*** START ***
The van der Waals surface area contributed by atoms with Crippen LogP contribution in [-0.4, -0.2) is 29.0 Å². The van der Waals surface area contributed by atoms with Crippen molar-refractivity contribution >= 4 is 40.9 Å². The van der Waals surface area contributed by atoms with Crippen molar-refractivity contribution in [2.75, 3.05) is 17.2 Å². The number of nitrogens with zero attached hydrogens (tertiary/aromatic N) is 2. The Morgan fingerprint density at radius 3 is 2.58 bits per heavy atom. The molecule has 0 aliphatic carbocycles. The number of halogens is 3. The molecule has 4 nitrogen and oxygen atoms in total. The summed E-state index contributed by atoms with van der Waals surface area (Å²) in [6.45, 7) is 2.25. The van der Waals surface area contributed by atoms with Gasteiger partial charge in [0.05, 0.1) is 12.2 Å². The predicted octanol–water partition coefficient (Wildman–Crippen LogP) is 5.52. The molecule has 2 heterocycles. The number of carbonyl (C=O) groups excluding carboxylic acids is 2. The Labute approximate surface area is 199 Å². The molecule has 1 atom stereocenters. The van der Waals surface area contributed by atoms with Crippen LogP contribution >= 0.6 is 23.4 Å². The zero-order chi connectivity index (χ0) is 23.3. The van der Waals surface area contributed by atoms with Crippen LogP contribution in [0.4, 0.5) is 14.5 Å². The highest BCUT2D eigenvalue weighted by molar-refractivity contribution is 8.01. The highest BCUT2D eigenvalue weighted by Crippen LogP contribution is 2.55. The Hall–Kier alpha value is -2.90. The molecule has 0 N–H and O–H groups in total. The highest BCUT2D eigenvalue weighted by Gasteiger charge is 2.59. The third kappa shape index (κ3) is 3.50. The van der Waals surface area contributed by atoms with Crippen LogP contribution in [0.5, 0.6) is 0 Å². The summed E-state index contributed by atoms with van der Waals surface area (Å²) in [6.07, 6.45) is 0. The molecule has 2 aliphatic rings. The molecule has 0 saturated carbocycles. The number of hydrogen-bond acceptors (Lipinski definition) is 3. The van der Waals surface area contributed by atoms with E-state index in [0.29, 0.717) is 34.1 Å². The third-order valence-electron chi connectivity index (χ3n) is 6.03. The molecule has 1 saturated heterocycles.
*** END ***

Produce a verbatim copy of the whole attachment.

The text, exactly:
The van der Waals surface area contributed by atoms with Crippen LogP contribution in [-0.4, -0.2) is 29.0 Å². The van der Waals surface area contributed by atoms with Crippen molar-refractivity contribution >= 4 is 40.9 Å². The van der Waals surface area contributed by atoms with Crippen molar-refractivity contribution in [2.75, 3.05) is 17.2 Å². The number of nitrogens with zero attached hydrogens (tertiary/aromatic N) is 2. The Morgan fingerprint density at radius 3 is 2.58 bits per heavy atom. The molecule has 0 aliphatic carbocycles. The number of halogens is 3. The molecule has 4 nitrogen and oxygen atoms in total. The summed E-state index contributed by atoms with van der Waals surface area (Å²) in [6.45, 7) is 2.25. The van der Waals surface area contributed by atoms with Gasteiger partial charge in [0.05, 0.1) is 12.2 Å². The predicted octanol–water partition coefficient (Wildman–Crippen LogP) is 5.52. The molecule has 2 heterocycles. The number of carbonyl (C=O) groups excluding carboxylic acids is 2. The Labute approximate surface area is 199 Å². The molecule has 1 atom stereocenters. The van der Waals surface area contributed by atoms with Crippen LogP contribution >= 0.6 is 23.4 Å². The zero-order chi connectivity index (χ0) is 23.3. The van der Waals surface area contributed by atoms with Crippen LogP contribution in [0.4, 0.5) is 14.5 Å². The highest BCUT2D eigenvalue weighted by molar-refractivity contribution is 8.01. The highest BCUT2D eigenvalue weighted by Crippen LogP contribution is 2.55. The Hall–Kier alpha value is -2.90. The molecule has 0 N–H and O–H groups in total. The highest BCUT2D eigenvalue weighted by Gasteiger charge is 2.59. The third kappa shape index (κ3) is 3.50. The van der Waals surface area contributed by atoms with Crippen LogP contribution in [0.5, 0.6) is 0 Å². The summed E-state index contributed by atoms with van der Waals surface area (Å²) in [6.07, 6.45) is 0. The molecule has 2 aliphatic rings. The molecule has 0 saturated carbocycles. The number of hydrogen-bond acceptors (Lipinski definition) is 3. The van der Waals surface area contributed by atoms with E-state index in [0.29, 0.717) is 34.1 Å². The third-order valence-electron chi connectivity index (χ3n) is 6.03. The molecule has 1 saturated heterocycles.